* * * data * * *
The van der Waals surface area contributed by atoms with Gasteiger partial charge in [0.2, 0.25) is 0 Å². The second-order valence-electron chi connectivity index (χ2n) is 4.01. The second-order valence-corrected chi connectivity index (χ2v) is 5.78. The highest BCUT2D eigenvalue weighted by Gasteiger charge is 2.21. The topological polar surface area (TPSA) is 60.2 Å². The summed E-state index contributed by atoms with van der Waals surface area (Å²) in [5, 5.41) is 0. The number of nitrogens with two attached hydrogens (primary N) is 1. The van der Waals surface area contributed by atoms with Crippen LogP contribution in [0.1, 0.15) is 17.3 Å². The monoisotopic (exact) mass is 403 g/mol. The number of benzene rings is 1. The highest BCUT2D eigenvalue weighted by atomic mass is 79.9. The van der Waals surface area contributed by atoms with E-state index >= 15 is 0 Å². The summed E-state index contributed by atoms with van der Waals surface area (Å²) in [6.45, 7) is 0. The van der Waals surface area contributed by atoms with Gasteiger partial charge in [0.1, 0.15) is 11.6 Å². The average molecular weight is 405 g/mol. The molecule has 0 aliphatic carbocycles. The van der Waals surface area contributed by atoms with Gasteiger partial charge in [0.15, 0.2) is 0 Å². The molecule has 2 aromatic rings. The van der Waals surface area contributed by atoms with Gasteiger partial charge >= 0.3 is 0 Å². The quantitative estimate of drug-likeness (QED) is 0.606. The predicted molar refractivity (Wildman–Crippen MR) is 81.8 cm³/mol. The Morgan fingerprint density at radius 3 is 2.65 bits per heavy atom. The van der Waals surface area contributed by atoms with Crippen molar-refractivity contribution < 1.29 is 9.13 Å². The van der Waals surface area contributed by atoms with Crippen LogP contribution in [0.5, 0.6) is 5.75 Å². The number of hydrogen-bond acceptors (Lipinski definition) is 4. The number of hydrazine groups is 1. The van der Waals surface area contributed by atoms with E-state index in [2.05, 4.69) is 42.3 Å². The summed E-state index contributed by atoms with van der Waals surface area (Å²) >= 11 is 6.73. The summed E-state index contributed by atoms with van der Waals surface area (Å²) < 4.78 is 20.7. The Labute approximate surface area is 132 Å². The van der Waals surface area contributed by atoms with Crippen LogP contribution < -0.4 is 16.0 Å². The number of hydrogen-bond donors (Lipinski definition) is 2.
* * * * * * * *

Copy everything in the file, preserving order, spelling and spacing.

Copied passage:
The van der Waals surface area contributed by atoms with Gasteiger partial charge in [0.2, 0.25) is 0 Å². The second-order valence-electron chi connectivity index (χ2n) is 4.01. The second-order valence-corrected chi connectivity index (χ2v) is 5.78. The highest BCUT2D eigenvalue weighted by Gasteiger charge is 2.21. The topological polar surface area (TPSA) is 60.2 Å². The summed E-state index contributed by atoms with van der Waals surface area (Å²) in [5, 5.41) is 0. The number of nitrogens with two attached hydrogens (primary N) is 1. The van der Waals surface area contributed by atoms with Crippen LogP contribution in [0.1, 0.15) is 17.3 Å². The monoisotopic (exact) mass is 403 g/mol. The number of benzene rings is 1. The highest BCUT2D eigenvalue weighted by atomic mass is 79.9. The van der Waals surface area contributed by atoms with E-state index >= 15 is 0 Å². The summed E-state index contributed by atoms with van der Waals surface area (Å²) in [6.45, 7) is 0. The van der Waals surface area contributed by atoms with Gasteiger partial charge in [0.1, 0.15) is 11.6 Å². The average molecular weight is 405 g/mol. The molecule has 0 aliphatic carbocycles. The van der Waals surface area contributed by atoms with Gasteiger partial charge in [0.15, 0.2) is 0 Å². The molecule has 2 aromatic rings. The van der Waals surface area contributed by atoms with Gasteiger partial charge >= 0.3 is 0 Å². The quantitative estimate of drug-likeness (QED) is 0.606. The predicted molar refractivity (Wildman–Crippen MR) is 81.8 cm³/mol. The Morgan fingerprint density at radius 3 is 2.65 bits per heavy atom. The van der Waals surface area contributed by atoms with Crippen molar-refractivity contribution < 1.29 is 9.13 Å². The van der Waals surface area contributed by atoms with Crippen LogP contribution in [0.5, 0.6) is 5.75 Å². The number of hydrogen-bond acceptors (Lipinski definition) is 4. The number of hydrazine groups is 1. The van der Waals surface area contributed by atoms with E-state index in [2.05, 4.69) is 42.3 Å². The summed E-state index contributed by atoms with van der Waals surface area (Å²) >= 11 is 6.73. The summed E-state index contributed by atoms with van der Waals surface area (Å²) < 4.78 is 20.7. The Labute approximate surface area is 132 Å². The van der Waals surface area contributed by atoms with Crippen LogP contribution < -0.4 is 16.0 Å². The number of hydrogen-bond donors (Lipinski definition) is 2.